Ministry of Health Okays families to bury COVID-19 Victims

A new Ebola case was been reported in Eastern DRC on February 3; Courtesy photo

Family members can now bury their loved ones who succumb to COVID-19 according to the latest guidelines from the Ministry of Health.

Previously, the ministry of health had directed that the burial of persons who succumb to the coronavirus disease is supposed to be carried out by trained health workers in company of a limited number of people, to guarantee safe and dignified burials, commonly used when dealing with highly infectious diseases.

In addition to this, the body also had to be handled by health workers who would then hand it over to burial teams who would transport the body for burial. As a matter of fact, teams from Uganda Red Cross Society have been carrying out the safe burials of all COVID-19 suspected and confirmed deaths.

The new guidelines however indicate that henceforth, teams will just disinfect the body of the deceased and wrap it in a burial bag before handing it to family members for burial.

Irene Nakasiita, the public relations manager URCS says that the new protocols are needed because they can no longer meet the costs associated with carrying out safe and dignified burials.

“We were doing this on behalf of government but government did not have money to put it in. We did it for like 4 months and it was too expensive. When we asked government to chip in and fund, they did not have a budget. So ministry of Health communicated that apparently they will be securing bodies and handing them over to families to bury,” said Nakasiita.

Eric Edwards Ofwono, the Infectious Disease Operations manager at URCS says now the burials will be overseen by district health teams.

George Okentho, the Commissioner in charge of safe and dignified burials at Ministry of Health says that the new protocols were issued after it was discovered that the remains of persons who succumb to the disease are not infectious.

“There is nothing like a safe and dignified burial in Uganda. The burials have been stopped after it was discovered that the disease is not contagious. The remains of the dead cannot spread the disease” Okentho said.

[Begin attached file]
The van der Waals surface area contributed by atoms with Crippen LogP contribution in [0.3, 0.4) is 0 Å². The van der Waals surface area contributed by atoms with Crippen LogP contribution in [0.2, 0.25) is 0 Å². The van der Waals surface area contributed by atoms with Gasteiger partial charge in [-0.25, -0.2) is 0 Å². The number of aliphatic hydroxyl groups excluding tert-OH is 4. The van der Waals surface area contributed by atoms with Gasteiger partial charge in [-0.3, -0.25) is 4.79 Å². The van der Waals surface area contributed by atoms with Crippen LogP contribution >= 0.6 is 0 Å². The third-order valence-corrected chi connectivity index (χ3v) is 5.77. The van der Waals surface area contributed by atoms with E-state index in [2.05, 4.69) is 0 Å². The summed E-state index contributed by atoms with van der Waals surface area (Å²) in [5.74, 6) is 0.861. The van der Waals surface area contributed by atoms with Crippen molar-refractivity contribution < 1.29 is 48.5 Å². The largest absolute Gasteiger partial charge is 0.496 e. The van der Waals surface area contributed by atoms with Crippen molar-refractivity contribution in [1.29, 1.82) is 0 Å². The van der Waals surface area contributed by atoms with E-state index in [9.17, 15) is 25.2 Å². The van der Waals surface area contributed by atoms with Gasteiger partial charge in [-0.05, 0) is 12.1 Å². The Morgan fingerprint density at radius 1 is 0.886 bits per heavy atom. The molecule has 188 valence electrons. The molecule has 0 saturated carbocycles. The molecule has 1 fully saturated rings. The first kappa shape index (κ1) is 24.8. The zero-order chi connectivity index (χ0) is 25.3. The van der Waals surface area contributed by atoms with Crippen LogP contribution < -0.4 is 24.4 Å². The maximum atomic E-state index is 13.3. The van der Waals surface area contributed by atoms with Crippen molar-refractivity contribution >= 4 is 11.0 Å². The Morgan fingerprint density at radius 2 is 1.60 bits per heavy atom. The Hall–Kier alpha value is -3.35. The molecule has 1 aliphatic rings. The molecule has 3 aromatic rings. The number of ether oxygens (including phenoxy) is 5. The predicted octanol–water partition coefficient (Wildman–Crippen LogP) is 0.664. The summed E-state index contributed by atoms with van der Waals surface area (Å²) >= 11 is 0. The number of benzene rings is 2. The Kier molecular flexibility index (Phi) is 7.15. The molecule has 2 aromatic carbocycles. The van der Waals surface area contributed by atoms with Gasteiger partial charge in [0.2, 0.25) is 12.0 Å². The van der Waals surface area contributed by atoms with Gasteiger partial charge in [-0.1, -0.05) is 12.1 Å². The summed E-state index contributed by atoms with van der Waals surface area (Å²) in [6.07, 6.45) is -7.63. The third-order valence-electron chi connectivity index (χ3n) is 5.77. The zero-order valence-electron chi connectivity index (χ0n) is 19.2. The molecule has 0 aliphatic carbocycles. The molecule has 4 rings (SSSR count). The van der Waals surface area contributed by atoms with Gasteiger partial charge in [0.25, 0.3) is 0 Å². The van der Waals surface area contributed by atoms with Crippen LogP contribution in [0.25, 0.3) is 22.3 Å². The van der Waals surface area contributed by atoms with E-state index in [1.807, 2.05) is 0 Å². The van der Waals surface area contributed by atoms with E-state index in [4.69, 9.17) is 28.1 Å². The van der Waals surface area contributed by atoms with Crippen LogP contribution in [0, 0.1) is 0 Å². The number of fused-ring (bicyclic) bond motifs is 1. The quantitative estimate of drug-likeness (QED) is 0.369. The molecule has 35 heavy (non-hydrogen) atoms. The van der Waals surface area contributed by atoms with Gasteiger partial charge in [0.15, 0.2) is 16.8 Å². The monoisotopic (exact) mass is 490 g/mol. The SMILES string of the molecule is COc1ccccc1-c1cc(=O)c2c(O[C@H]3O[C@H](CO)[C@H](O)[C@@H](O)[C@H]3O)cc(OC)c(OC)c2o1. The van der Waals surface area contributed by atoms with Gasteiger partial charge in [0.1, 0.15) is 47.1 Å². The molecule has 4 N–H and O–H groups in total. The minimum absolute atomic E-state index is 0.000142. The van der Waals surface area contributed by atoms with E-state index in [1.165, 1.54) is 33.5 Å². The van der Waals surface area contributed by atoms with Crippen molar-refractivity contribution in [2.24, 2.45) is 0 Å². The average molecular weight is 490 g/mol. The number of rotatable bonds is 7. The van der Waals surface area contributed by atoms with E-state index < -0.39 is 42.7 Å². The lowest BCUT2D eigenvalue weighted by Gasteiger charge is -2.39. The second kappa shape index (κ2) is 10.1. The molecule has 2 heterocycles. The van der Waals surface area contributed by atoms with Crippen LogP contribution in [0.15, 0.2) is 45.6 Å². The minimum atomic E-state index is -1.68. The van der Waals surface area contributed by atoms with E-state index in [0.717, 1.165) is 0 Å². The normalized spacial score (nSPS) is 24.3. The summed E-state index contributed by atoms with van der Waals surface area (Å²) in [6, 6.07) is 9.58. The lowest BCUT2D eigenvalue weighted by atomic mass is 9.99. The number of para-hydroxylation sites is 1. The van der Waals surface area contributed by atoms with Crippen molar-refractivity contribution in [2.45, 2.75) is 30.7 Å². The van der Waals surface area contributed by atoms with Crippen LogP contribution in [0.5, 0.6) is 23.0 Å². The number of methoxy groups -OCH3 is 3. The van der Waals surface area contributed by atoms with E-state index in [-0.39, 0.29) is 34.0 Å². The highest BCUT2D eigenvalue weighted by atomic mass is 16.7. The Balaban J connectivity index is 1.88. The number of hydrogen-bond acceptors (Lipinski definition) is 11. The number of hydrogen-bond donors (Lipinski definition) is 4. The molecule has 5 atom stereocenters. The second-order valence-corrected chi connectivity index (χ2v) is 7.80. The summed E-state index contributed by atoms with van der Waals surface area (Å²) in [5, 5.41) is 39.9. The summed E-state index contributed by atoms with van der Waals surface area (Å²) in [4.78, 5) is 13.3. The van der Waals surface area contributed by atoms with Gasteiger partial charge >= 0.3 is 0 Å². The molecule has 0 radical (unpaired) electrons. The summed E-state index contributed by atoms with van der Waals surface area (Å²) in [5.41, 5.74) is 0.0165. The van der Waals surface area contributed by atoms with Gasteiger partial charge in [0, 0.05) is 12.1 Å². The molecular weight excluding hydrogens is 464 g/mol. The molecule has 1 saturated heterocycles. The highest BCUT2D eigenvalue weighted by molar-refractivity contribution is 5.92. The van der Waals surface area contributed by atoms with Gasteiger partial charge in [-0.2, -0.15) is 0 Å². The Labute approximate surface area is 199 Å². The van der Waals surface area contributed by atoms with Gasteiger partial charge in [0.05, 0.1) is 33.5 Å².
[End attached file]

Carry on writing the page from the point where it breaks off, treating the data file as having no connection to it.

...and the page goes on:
The burials have been an issue of contention with some thinking the burials are not necessary since there is no evidence to indicate that the disease can be spread from remains of the deceased.

Irene Nakasiita however opines that coronavirus is contagious and may require trained personnel to handle the dead. She also expressed concern over cultural practices in communities where people want to associate with the dead which poses a serious health risk.

“May be if they say Coronavirus is not highly infectious but the fact is that it is contagious” She said asserting that if the bodies are to be handed to families for burial, there has to be assurances that it will not be tampered with otherwise infections may occur.

“some communities want to associate with the dead and it is my concern. You find people who want to conduct cultural practices on their loved ones including those who insist they want to wrap dead ones in bark cloth. In this case, people should avoid tampering with the secured bodies in the name of cultural practices.” She said.

She said the Red Cross Society is ready to undertake the task of safe and dignified burials once government is ready to facilitate them. She notes that the URCS has built capacity to ensure safe burials for victims of infectious diseases with teams spread across all districts of Uganda.

The Red Cross Society says, around 50 burials had been so far conducted by their teams around the country. Ofwono adds with more predicted deaths, it will not be unsustainable for their teams to continue burying the COVID-19 victims. As of November 9, 2020, Uganda’s COVID-19 deaths stand at 133 with a cumulative total number of infections at 14,574.

According to the World Health Organization, while there is little evidence to show that the disease can be passed on through the remains of an infected person, it is important to take precautions since little is known about the disease.



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